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Sunday, March 18, 2012

Garmin Oregon 550t review

Garmin Oregon 550t review

Hands on with the Garmin Oregon 550t

UPDATE: It appears that newer production runs of the 550 series models are now getting the brighter screen first introduced in the Oregon 450 series.

UPDATE 2: The Oregon series is compatible with Garmin’s new BirdsEye aerial imagery.

UPDATE 3: This model has been discontinued and replaced by the Oregon 650t.

The Garmin Oregon 550t is the top of the line unit in Garmin’s touchscreen Oregon handheld line, adding a 3.2 megapixel, 4x zoom, geotagging camera and tri-axial compass to the Oregon 400t’s feature set. It also comes with a battery charger and two AA NiMH batteries.

Like the 400t, this unit is preloaded with 1:100,000 scale topo maps of the US.

Related units

I’ll jump right in with one of the main attractions of this unit, which is the…

Geotagging camera

Taking-photoTo operate it, you select Camera from the main menu, and you’ll get a screen that looks like the one at right.

It’s a little difficult to see in this image, but there are three icons at the top – zoom buttons and a sun symbol that allows you to switch to a low light option.

You can press and release the camera icon to take a quick auto-focused shot, or hold it down. If you do the latter, a white focus frame appears, which turns green when the scene is in focus.

Using the main menu’s Photo Viewer, you can choose to view photos by Most Recently, Near a Location or On a Specific Date. Choosing near a location lets you select from photos near a Recent Find, a Waypoint, your Current Location or a Map Point.

Oregon-550t-photo-wptOne of the things that interested me was linking photos to waypoints. The process is a bit cumbersome, but here it is:

  • Take a photo as described above
  • A thumbnail shows at the bottom center of the screen (you can see this in the image above)
  • Tap the globe icon on the next screen
  • Tap the file name at the top of the next screen (e.g. DSC0017.jpg), as shown at right
  • Tap the mark waypoint icon that appears at the bottom of the next screen
  • Tap “OK” when it tell you the location was saved as DSCxxxx
  • Tap the Edit icon at the bottom of the next screen
  • Tap Change Name and give your waypoint a name

Photo-in-wpt-list Now Garmin can do better than that, and hopefully they will streamline this process in a future firmware version. But after all your troubles, you get a nice photo waypoint, as shown in the waypoint list at left.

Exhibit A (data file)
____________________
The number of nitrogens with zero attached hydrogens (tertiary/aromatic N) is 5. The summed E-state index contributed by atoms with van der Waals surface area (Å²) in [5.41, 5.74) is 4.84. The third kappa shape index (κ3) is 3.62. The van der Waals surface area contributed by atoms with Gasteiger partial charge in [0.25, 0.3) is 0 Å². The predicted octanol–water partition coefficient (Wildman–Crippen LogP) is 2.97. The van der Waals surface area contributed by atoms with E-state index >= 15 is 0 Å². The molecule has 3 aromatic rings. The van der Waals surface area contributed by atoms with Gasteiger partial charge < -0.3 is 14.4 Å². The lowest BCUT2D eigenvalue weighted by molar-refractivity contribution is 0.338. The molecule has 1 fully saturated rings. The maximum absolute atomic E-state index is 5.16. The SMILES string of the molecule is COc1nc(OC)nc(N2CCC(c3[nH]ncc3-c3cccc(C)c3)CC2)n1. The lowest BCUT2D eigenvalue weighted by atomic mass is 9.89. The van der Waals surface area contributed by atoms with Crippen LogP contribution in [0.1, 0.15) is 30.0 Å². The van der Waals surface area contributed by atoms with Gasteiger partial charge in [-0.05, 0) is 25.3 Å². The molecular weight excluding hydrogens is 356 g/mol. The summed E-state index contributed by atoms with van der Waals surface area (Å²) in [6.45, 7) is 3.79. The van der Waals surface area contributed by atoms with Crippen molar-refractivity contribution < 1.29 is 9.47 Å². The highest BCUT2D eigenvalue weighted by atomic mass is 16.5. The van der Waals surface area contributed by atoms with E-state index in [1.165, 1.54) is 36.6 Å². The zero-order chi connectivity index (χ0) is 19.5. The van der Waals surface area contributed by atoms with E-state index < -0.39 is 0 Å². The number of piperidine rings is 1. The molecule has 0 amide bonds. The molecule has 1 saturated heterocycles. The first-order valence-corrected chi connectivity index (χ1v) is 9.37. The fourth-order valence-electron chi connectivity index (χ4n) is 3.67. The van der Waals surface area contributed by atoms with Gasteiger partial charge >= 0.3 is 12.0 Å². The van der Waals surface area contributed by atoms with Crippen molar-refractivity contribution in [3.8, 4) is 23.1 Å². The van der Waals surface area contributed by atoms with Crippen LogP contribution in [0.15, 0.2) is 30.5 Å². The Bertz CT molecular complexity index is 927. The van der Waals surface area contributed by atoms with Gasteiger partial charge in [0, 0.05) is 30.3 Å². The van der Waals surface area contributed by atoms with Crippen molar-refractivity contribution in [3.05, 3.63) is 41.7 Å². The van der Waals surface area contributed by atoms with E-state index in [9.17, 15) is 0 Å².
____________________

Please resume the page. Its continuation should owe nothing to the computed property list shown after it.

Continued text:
Viewing geotagged photos on your computer

I did not try this with a lot of different applications, but I will share what my experience was. I found Google Earth awkward to use. Once I added a photo, it would retain that lat./long for subsequent images, unless I shut down the application and restarted it. I had much better luck with Picasa and I’ve posted a gallery with a few shots.

Before I leave the camera, I should add that (a) I’m not that great of a photographer and (b) I just grabbed some quick shots – I didn’t take a lot of time and I wasn’t trying to test camera quality, etc. You’ll probably get a better feel for quality by checking the Picasa gallery than judging from the resized image below.

Rocky Fork

Portions of the following text are adapted from previous reviews of similar models.

Oregon 550t tri-axial compass

Having a tri-axial compass means you don’t have to hold the unit level while navigating. The downside is that the calibration process is more complicated than that for a two-axis electronic compass. It’s the same procedure that is used on the Dakota 20 — here’s a brief video I shot of it. The compass should be recalibrated every time you change the batteries in the unit. Like most GPS receivers with an electronic compass, the 550t also includes a barometric altimeter.

Garmin-custom-mapMore maps for the Oregon 550t

While the Oregon comes replete with 1:100K topo maps of the US, why stop there? GPS File Depot is a great source for free 1:24,000 scale topo maps, and they area available for most of the US.

Then there is the recent introduction of Garmin custom maps. Basically, this allows you take any map image you find and put it on your Oregon. Found a park trail map online? Add it to your GPS! The image at right shows a custom map I made from an aerial photo of the Golden Gate bridge. You can read more about this feature by checking out my posts on Garmin custom maps.

Oregon 550t touchscreen display

All of the newer generation high-resolution GPS screens suffer a bit when it comes to visibility, and the 550t was reported to have been improved in this regard. While it does seem a bit brighter and more legible than my Oregon 400t, it is not a dramatic improvement.

My take on the Oregon series visibility issues can be summed up as follows: